Mammographic Segmentation and Density Classification: A Fractal Inspired Approach

  • Wenda He
  • Sam Harvey
  • Arne Juette
  • Erika R. E. Denton
  • Reyer Zwiggelaar
Conference paper
Part of the Lecture Notes in Computer Science book series (LNCS, volume 9699)

Abstract

Breast cancer is the most frequently diagnosed cancer in women. To date, the exact cause(s) of breast cancer still remains unknown. The most effective way to tackle the disease is early detection through breast screening programmes. Breast density is a well established image based risk factor. An accurate dense breast tissue segmentation can play a vital role in precise identification of women at risk, and determining appropriate measures for disease prevention. Fractal techniques have been used in many biomedical image processing applications with varying degrees of success. This paper describes a fractal inspired approach to mammographic tissue segmentation. A multiresolution stack representation and 3D histogram features (extended from 2D) are proposed. Quantitative and qualitative evaluation was performed including mammographic tissue segmentation and density classification. Results showed that the developed methodology was able to differentiate between breast tissue variations. The achieved density classification accuracy for 360 digital mammograms is 78 % based on the BI-RADS scheme. The developed fractal inspired approach in conjunction with the stack representation and 3D histogram features has demonstrated an ability to produce quality mammographic tissue segmentation. This in turn can be found useful in early breast cancer detection, risk-stratified screening, and aiding radiologists in the process of decision making prior to surgery and/or treatment.

Keywords

Fractal Mammographic tissue segmentation Mammographic density classification BI-RADS Tabár 

References

  1. 1.
    Lopes, R., Betrouni, N.: Fractal and multifractal analysis: a review. Med. Image Anal. 13(4), 634–649 (2009)CrossRefGoogle Scholar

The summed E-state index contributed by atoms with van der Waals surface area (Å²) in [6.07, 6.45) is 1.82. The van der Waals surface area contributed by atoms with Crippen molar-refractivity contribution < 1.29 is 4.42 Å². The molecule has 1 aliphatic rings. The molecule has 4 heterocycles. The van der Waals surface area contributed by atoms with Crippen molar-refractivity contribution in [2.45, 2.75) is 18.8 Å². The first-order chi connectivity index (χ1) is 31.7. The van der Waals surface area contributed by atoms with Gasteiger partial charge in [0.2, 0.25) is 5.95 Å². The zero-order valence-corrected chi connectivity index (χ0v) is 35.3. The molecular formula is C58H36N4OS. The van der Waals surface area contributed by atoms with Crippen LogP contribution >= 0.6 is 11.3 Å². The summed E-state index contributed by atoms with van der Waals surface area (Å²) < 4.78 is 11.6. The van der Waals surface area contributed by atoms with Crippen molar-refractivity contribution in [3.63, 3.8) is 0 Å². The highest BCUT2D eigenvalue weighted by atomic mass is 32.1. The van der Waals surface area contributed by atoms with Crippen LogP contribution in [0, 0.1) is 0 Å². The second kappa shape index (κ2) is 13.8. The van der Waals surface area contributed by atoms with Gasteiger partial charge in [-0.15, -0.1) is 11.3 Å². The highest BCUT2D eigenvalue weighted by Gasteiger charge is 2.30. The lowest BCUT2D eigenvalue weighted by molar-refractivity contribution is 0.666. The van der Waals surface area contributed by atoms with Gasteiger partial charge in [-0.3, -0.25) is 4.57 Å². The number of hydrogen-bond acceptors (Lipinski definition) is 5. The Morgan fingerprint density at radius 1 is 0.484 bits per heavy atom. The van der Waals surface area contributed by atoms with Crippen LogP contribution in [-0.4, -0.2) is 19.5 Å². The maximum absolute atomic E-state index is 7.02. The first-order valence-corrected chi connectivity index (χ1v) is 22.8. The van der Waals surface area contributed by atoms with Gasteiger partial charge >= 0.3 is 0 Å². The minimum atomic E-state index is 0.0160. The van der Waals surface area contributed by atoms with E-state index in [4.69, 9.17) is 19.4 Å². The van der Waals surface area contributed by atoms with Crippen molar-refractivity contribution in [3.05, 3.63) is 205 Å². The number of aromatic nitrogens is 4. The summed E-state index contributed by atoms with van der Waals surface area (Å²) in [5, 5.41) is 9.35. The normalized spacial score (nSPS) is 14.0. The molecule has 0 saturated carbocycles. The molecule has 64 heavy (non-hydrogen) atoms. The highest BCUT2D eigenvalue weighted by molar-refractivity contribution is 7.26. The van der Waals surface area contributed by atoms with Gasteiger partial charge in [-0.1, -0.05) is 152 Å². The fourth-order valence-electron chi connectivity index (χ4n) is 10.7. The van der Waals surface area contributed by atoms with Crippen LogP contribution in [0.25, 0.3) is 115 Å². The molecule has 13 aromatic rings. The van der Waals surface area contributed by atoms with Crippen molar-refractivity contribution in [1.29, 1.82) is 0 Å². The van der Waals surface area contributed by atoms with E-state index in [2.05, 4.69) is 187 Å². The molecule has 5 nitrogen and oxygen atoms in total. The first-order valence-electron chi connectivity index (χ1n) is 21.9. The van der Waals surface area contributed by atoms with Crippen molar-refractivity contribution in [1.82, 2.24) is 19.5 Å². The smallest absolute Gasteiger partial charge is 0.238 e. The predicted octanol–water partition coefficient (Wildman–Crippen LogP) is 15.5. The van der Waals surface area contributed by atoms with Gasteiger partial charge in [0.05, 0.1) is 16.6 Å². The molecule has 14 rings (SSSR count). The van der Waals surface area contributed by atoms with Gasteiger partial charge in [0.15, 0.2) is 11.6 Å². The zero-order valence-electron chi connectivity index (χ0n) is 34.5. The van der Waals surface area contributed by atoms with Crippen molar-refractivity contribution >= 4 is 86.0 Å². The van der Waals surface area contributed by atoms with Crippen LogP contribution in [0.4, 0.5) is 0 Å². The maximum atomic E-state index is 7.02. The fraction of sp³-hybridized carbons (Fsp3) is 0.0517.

2. 2.
    Theiler, J.: Estimating fractal dimension. J. Opt. Soc. Am. A 7(6), 1055–1073 (1990)MathSciNetCrossRefGoogle Scholar
  3. 3.
    Ciccotti, M., Mulargia, F.: Pernicious effect of physical cutoffs in fractal analysis. Phys. Rev. E 65, 037201 (2002)CrossRefGoogle Scholar
  4. 4.
    Napolitana, A., Ungania, S., Cannata, V. (eds.): Fractal dimension estimation methods for biomedical images. In: INTECH 2012 (2012)Google Scholar
  5. 5.
    Sarker, N., Chaudhuri, B.B.: An efficient differential box-counting approach to compute fractal dimension of image. IEEE Trans. Syst. Man Cybern. 24, 115–120 (1994)CrossRefGoogle Scholar
  6. 6.
    Dobrescu, R., Ichim, L., Crian, D.: Diagnosis of breast cancer from mammograms by using fractal measures. Int. J. Med. Imaging 1(2), 32–38 (2013)CrossRefGoogle Scholar
  7. 7.
    Zhang, P., Agyepong, K.: Wavelet-based fractal feature extraction for microcalcification detection in mammograms. In: IEEE SoutheastCon, pp. 147–150 (2010)Google Scholar
  8. 8.
    Oliver, A., Freixenet, J., Martí, R., Zwiggelaar, R.: A comparison of breast tissue classification techniques. In: Larsen, R., Nielsen, M., Sporring, J. (eds.) MICCAI 2006. LNCS, vol. 4191, pp. 872–879. Springer, Heidelberg (2006)CrossRefGoogle Scholar
  9. 9.
    Oliver, A., Freixenet, J., Marti, R., Pont, J., Pérez, E., Denton, E.R.E., Zwiggelaar, R.: A novel breast tissue density classification methodology. IEEE Trans. Inf. Technol. Biomed. 12(1), 55–65 (2008)CrossRefGoogle Scholar
  10. 10.
    He, W., Juette, A., Denton, E.R.E., Oliver, A., Marti, R., Zwiggelaar, R.: A review on automatic mammographic density and parenchymal segmentation. Int. J. Breast Cancer, Article ID 276217 (2015)Google Scholar
  11. 11.
    Li, J., Du, Q., Sun, C.: An improved box-counting method for image fractaldimension estimation. Pattern Recogn. 42(11), 2460–2469 (2009)CrossRefMATHGoogle Scholar
  12. 12.
    Buczkowski, S., Kyriacos, S., Nekka, F., Cartilier, L.: The modified box-counting method: analysis of some characteristics parameters. Pattern Recogn. 3, 411–418 (1998)CrossRefMATHGoogle Scholar
  13. 13.
    Voss, R.F.: Random fractal forgeries. Fundam. Algorithms Comput. Graph. 17, 805–835 (1991)Google Scholar
  14. 14.
    Fernández-Martínez, M., Sánchez-Granero, M.A.: Fractal dimension for fractal structures. Topology Appl. 163, 93–111 (2014)MathSciNetCrossRefMATHGoogle Scholar
  15. 15.
    American College of Radiology: Breast Imaging Reporting, Data System BI-RADS, 5th edn. American College of Radiology, Reston (2013)Google Scholar
  16. 16.
    Tabár, L., Tot, T., Dean, P.B., Cancer, B.: The Art And Science Of Early Detection With Mamography: Perception, Interpretation, Histopatholigic Correlation, 1st edn. Georg Thieme, Stuttgart (2004)Google Scholar
  17. 17.
    He, W., Juette, A., Denton, E.R.E., Zwiggelaara, R.: Novel multiresolution mammographic density segmentation using pseudo 3D features, adaptive cluster merging. In: SPIE Proceedings: Medical Imaging, vol. 9413, pp. 94133I-1–94133I-6 (2015)Google Scholar

Copyright information

© Springer International Publishing Switzerland 2016

Authors and Affiliations

  • Wenda He
    • 1
  • Sam Harvey
    • 2
  • Arne Juette
    • 3
  • Erika R. E. Denton
    • 3
  • Reyer Zwiggelaar
    • 1
  1. 1.Department of Computer ScienceAberystwyth UniversityAberystwythUK
  2. 2.School of Physics and AstronomyUniversity of ManchesterManchesterUK
  3. 3.Department of RadiologyNorfolk and Norwich University HospitalNorwichUK

Personalised recommendations